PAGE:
According to the U.S. Treasury, tax receipts are up +2.5% through June 15th and they are up +5.3% Calendar YTD (+5.7% at the end of May).  The increase in the month was led by Income and Employment Withholdings Taxes, as they increased +5.5% Y/Y and +6.2% Calendar Y/Y (+6.2% Y/Y at the end of May).  It should be noted that the increase in Income withholdings June be due to the +7.3% increase in the maximum amount of earnings subject to Social Security tax ($127,200 in 2017 vs. $118,500 in 2016).  Furthermore, Excise & Other Taxes increased +13.8% Y/Y and +5.7% Calendar Y/Y (+4.9% Y/Y at the end of May).  However, Corporate Income Taxes fell -4.6% Y/Y and -1.2% Calendar YTD (versus +0.9% Y/Y at the end of May).

 

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JAPAN TRADE BALANCE FELL AS EXPORTS SLIPPED IN MAY:

According to Japan’s Ministry of Finance, Japan’s trade balance fell -¥23.9 billion to +¥133.8 billion in the month of May.  This is the sixth monthly decline in the past seven months.  On a seasonally-adjusted basis, exports declined marginally M/M, whereas imports increased +0.3% M/M.  Moreover, on a Y/Y basis, Japan exports increased +14.9% Y/Y (+7.5% Y/Y prior), while imports increased +17.8% Y/Y (+15.2% Y/Y prior).  Thus, the trade balance on a not seasonally adjusted basis fell -¥684.5 billion to -¥203.4 billion (versus +¥481.1 billion prior).  Lastly, it should be noted that Petroleum imports dropped -7.3% M/M to ¥527.5 billion and oil imports slowed to +17.2% Y/Y (versus +61.0% Y/Y previously).  Japan imports roughly 90% of its energy, making Japan one of the world’s largest beneficiaries of low energy prices over the past few years.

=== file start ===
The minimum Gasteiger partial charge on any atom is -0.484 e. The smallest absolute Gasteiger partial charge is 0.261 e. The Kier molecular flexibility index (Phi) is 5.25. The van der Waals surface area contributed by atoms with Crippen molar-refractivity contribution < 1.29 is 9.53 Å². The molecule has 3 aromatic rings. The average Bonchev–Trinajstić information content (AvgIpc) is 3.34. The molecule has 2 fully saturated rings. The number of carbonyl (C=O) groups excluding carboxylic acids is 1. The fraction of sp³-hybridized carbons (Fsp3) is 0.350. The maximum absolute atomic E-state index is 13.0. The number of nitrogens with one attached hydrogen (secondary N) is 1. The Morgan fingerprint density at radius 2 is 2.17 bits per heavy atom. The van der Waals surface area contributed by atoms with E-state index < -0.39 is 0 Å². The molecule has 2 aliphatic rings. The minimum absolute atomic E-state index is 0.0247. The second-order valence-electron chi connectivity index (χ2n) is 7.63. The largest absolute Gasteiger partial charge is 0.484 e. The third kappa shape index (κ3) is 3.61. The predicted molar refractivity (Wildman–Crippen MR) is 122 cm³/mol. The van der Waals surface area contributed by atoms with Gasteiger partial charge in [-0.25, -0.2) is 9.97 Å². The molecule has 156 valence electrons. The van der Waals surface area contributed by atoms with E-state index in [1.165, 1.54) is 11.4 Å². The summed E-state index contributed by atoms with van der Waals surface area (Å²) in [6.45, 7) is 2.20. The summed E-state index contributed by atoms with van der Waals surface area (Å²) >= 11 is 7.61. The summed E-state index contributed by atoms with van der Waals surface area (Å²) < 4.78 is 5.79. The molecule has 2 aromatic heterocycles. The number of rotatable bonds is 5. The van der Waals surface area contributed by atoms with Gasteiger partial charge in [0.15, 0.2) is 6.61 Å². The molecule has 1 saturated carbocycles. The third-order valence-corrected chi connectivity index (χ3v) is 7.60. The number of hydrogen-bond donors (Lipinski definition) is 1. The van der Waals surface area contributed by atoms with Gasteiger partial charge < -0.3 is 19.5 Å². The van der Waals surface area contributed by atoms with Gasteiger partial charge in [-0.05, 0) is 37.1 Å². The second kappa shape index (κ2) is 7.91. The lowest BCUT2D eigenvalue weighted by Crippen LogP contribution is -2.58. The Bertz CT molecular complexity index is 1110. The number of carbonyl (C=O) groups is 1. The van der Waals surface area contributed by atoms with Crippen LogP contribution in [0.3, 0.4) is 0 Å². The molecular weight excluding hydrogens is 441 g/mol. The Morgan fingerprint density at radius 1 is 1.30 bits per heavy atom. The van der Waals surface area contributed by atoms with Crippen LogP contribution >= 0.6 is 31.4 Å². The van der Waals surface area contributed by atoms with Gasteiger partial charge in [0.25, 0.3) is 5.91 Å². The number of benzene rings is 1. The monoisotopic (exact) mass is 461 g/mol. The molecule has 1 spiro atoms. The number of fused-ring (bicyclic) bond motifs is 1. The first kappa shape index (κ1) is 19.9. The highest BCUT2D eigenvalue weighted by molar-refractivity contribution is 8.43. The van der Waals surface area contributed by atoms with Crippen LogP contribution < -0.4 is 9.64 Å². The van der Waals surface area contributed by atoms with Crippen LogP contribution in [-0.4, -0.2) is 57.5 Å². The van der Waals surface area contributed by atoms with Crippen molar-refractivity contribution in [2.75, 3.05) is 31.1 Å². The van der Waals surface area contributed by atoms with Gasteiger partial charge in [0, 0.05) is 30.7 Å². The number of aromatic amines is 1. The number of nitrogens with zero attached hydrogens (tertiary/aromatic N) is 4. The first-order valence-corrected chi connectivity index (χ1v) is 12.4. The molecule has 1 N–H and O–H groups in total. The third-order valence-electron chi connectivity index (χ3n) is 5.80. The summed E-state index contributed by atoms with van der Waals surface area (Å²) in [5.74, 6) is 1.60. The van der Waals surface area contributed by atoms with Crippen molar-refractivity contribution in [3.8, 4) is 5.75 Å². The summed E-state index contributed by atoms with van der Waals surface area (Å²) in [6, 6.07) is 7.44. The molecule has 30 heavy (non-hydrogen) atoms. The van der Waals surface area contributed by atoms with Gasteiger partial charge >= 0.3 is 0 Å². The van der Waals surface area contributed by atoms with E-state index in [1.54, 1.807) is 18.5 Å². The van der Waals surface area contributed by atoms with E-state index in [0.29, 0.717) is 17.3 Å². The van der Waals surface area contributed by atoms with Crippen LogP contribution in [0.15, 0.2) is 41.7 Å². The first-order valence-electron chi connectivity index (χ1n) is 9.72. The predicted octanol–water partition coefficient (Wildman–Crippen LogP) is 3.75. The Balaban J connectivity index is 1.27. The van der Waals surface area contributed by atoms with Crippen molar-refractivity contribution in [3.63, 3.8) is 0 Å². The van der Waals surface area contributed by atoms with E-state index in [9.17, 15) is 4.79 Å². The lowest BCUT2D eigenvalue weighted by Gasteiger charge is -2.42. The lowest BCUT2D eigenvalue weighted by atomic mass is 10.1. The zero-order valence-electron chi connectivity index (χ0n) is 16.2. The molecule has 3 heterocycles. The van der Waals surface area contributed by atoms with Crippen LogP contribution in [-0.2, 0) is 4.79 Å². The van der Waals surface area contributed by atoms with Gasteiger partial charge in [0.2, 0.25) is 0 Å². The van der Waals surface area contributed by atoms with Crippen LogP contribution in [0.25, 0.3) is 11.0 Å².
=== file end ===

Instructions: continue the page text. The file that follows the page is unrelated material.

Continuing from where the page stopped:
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AMERICAS:

U.S. GDP:  Our GDP model points toward stronger growth in 2H 2017 (+3% Real GDP) given improvements in workforce population growth and workforce participation.  Our official forecast for 2017 is 3.0%. 

U.S. Inflation:  U.S. CPI appears to be peaking as the Fed’s preferred inflation metric, the Core PCE Deflator slowed to +1.54% Y/Y in April (away from the Fed’s 2% inflation target).  As we anniversary the drop in commodities prices, we expect headline inflation has hit a near-term peak, taking pressure off of the Fed’s current hawkish rate stance.

U.S. Federal Reserve:  Given our belief that U.S. inflation will peak within the next few months, we believe the FOMC will become increasingly more data-dependent.  We believe the Fed will hike rates 1-2 more times in 2017.  In fact, balance sheet reduction should begin later this year.

 U.S. Treasuries:  With headline CPI having hit a near-term peak of 2.7% Y/Y, we believe the 10-year U.S. Treasury is now range-bound through the end of the year.  We would be inclined to be buyers of Treasuries if the 10-year yield were to approach its recent high of 2.63%. 

U.S. Equities and Earnings:  S&P 500 operating earnings will rise materially in 2017, but our yearend S&P 500 target of 2400 has already been attained.  We favor the Financials and Energy sectors, as well as the Homebuilding sub-sector, and are offsetting that against underweight views in Consumer Staples and Utilities, which are overvalued by historical measures.